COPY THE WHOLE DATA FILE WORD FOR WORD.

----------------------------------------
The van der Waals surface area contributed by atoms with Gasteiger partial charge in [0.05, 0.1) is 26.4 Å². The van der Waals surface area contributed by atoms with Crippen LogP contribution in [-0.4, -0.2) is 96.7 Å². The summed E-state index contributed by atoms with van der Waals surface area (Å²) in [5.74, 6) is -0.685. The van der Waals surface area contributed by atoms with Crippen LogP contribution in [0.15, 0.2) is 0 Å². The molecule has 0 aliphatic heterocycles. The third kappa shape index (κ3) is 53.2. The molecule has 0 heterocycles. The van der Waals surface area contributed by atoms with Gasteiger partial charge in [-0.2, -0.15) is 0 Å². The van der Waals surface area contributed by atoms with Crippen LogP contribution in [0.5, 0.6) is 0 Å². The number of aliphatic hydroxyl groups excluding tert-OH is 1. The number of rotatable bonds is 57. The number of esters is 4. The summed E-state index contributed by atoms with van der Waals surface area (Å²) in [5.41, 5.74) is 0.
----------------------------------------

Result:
The van der Waals surface area contributed by atoms with Gasteiger partial charge in [0.05, 0.1) is 26.4 Å². The van der Waals surface area contributed by atoms with Crippen LogP contribution in [-0.4, -0.2) is 96.7 Å². The summed E-state index contributed by atoms with van der Waals surface area (Å²) in [5.74, 6) is -0.685. The van der Waals surface area contributed by atoms with Crippen LogP contribution in [0.15, 0.2) is 0 Å². The molecule has 0 aliphatic heterocycles. The third kappa shape index (κ3) is 53.2. The molecule has 0 heterocycles. The van der Waals surface area contributed by atoms with Gasteiger partial charge in [-0.2, -0.15) is 0 Å². The van der Waals surface area contributed by atoms with Crippen LogP contribution in [0.5, 0.6) is 0 Å². The number of aliphatic hydroxyl groups excluding tert-OH is 1. The number of rotatable bonds is 57. The number of esters is 4. The summed E-state index contributed by atoms with van der Waals surface area (Å²) in [5.41, 5.74) is 0.